How Drugs Relate to Other Crime Part 3

Hooded Drug Dealer Sits on Sidewalk.PART 3

This article is a continuation in a series about drug abuse and addiction relates to other types of crimes. In this series, we will examine the connections that have been shown to stem, at least presumably, from effects of addictive properties, whether physical or psychological. We will also look at sociological aspects that may play a factor and what is being done to help reduce the effects that substance abuse has on our society.

Our current justice system has little effect on drug abuse

The sad truth about the number of people sitting in prison for drug abuse is that it is unlikely that many of them will get better by going through our justice system. Indeed, the return rate of addicts who have been to prison is as high as 80%, and 95% of these addicts will continue their acts of substance abuse after they have left prison. When we are a nation with a growing epidemic of drug abuse, as well as a country with a higher rate of incarceration than the largest 26 countries in Europe combined, we know that this kind of system is unsuited to address the problems that lie in front of us.

Drug courts treat non-violent offenders differently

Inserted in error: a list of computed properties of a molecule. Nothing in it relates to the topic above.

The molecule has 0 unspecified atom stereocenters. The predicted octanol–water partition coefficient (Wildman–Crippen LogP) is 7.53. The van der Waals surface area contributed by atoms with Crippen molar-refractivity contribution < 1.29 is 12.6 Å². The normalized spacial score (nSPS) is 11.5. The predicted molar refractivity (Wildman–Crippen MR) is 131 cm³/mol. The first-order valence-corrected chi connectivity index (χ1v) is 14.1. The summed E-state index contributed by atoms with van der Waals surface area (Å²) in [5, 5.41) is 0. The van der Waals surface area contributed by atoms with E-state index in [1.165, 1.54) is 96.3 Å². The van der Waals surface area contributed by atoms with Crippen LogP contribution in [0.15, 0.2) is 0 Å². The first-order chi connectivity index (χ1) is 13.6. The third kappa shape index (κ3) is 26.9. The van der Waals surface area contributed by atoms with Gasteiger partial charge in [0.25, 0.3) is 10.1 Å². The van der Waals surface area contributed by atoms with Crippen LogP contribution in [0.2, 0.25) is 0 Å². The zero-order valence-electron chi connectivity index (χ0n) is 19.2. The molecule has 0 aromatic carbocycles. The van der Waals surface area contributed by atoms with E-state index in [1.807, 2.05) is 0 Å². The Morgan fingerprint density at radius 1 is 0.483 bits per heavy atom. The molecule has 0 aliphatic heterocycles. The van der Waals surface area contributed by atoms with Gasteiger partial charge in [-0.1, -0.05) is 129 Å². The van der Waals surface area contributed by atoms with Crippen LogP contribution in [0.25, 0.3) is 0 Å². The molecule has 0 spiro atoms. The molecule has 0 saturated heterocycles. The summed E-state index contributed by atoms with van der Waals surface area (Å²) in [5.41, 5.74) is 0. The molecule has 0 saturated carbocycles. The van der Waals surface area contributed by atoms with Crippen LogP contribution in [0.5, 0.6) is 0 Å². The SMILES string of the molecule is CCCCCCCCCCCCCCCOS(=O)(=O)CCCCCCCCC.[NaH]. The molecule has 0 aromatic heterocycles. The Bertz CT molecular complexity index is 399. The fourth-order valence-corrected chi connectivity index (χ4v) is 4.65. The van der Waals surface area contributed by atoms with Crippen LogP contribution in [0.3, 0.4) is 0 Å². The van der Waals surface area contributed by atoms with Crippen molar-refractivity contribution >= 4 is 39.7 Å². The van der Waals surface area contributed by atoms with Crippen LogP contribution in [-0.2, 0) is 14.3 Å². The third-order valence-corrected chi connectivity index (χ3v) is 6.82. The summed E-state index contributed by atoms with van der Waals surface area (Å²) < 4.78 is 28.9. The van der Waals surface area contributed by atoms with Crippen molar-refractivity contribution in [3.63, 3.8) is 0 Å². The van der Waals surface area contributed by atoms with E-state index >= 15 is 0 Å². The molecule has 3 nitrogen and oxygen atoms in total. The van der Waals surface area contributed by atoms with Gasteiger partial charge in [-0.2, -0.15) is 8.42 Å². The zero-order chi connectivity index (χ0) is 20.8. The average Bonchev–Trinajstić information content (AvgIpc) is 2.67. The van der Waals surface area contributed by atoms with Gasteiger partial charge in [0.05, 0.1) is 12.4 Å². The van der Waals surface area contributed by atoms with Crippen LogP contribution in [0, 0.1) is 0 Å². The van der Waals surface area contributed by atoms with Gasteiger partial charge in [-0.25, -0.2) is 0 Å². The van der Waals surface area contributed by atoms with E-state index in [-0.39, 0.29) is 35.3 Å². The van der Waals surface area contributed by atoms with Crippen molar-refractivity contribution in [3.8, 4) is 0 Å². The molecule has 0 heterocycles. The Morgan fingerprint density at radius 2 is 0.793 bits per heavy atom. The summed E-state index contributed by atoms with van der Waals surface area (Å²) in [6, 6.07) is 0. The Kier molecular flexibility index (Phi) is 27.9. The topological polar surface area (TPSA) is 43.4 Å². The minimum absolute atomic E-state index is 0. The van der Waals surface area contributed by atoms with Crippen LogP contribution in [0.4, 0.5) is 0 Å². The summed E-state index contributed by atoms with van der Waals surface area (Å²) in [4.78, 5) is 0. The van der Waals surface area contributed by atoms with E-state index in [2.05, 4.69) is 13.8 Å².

It’s not all doom and gloom, however. One way that our system is adapting to the growing need to hand drug abuse in specific ways is through the use of drug courts. Drug courts are specially created judicial courts that are meant to take into account public health issues, as well as justice for criminal behavior. This means that they consider the need for an individual to be treated for addiction, in order for them to be truly rehabilitated. Hopefully, this is a step in a new direction for how we look at drug abuse, as a crime.

Drug courts also play a role in reducing the money that we spend on our current criminal justice system. Because of the reduction in legal costs and prison expenses, drug courts have been shown to save up to $12,000 per addict that goes through its system, when compared to the cost of putting them through the normal judicial system. Despite this, less than 10% of arrested individuals who suffer from addiction are put through drug courts. If all non-violent drug abusers were put through drug courts in an aggressive expansion of the program, it is estimated that the government could save over $30 billion, every year.